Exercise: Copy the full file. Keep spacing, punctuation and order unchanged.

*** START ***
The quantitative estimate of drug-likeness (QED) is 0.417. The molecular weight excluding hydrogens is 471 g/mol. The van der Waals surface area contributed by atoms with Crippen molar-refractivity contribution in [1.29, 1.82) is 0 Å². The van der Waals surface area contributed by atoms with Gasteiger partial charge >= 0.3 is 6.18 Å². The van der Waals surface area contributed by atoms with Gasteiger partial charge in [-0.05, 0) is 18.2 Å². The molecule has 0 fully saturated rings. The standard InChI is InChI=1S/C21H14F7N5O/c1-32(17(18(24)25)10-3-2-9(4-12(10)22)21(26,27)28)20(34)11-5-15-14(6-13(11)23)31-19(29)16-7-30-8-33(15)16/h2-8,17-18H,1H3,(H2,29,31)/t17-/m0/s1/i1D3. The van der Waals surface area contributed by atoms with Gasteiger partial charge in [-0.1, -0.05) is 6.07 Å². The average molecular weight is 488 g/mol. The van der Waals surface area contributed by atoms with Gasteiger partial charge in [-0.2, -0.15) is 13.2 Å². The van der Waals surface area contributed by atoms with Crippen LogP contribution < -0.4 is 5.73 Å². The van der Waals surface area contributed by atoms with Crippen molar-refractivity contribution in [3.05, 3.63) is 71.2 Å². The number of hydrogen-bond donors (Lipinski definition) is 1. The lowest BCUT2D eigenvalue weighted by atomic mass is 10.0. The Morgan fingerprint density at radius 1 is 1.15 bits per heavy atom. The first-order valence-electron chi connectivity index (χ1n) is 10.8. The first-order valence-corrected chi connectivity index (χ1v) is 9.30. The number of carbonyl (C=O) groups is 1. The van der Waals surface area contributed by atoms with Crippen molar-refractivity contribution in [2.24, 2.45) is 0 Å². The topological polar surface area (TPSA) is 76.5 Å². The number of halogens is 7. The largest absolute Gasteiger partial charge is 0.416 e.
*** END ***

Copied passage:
The quantitative estimate of drug-likeness (QED) is 0.417. The molecular weight excluding hydrogens is 471 g/mol. The van der Waals surface area contributed by atoms with Crippen molar-refractivity contribution in [1.29, 1.82) is 0 Å². The van der Waals surface area contributed by atoms with Gasteiger partial charge >= 0.3 is 6.18 Å². The van der Waals surface area contributed by atoms with Gasteiger partial charge in [-0.05, 0) is 18.2 Å². The molecule has 0 fully saturated rings. The standard InChI is InChI=1S/C21H14F7N5O/c1-32(17(18(24)25)10-3-2-9(4-12(10)22)21(26,27)28)20(34)11-5-15-14(6-13(11)23)31-19(29)16-7-30-8-33(15)16/h2-8,17-18H,1H3,(H2,29,31)/t17-/m0/s1/i1D3. The van der Waals surface area contributed by atoms with Gasteiger partial charge in [-0.1, -0.05) is 6.07 Å². The average molecular weight is 488 g/mol. The van der Waals surface area contributed by atoms with Gasteiger partial charge in [-0.2, -0.15) is 13.2 Å². The van der Waals surface area contributed by atoms with Crippen LogP contribution < -0.4 is 5.73 Å². The van der Waals surface area contributed by atoms with Crippen molar-refractivity contribution in [3.05, 3.63) is 71.2 Å². The number of hydrogen-bond donors (Lipinski definition) is 1. The lowest BCUT2D eigenvalue weighted by atomic mass is 10.0. The Morgan fingerprint density at radius 1 is 1.15 bits per heavy atom. The first-order valence-electron chi connectivity index (χ1n) is 10.8. The first-order valence-corrected chi connectivity index (χ1v) is 9.30. The number of carbonyl (C=O) groups is 1. The van der Waals surface area contributed by atoms with Crippen molar-refractivity contribution in [2.24, 2.45) is 0 Å². The topological polar surface area (TPSA) is 76.5 Å². The number of halogens is 7. The largest absolute Gasteiger partial charge is 0.416 e.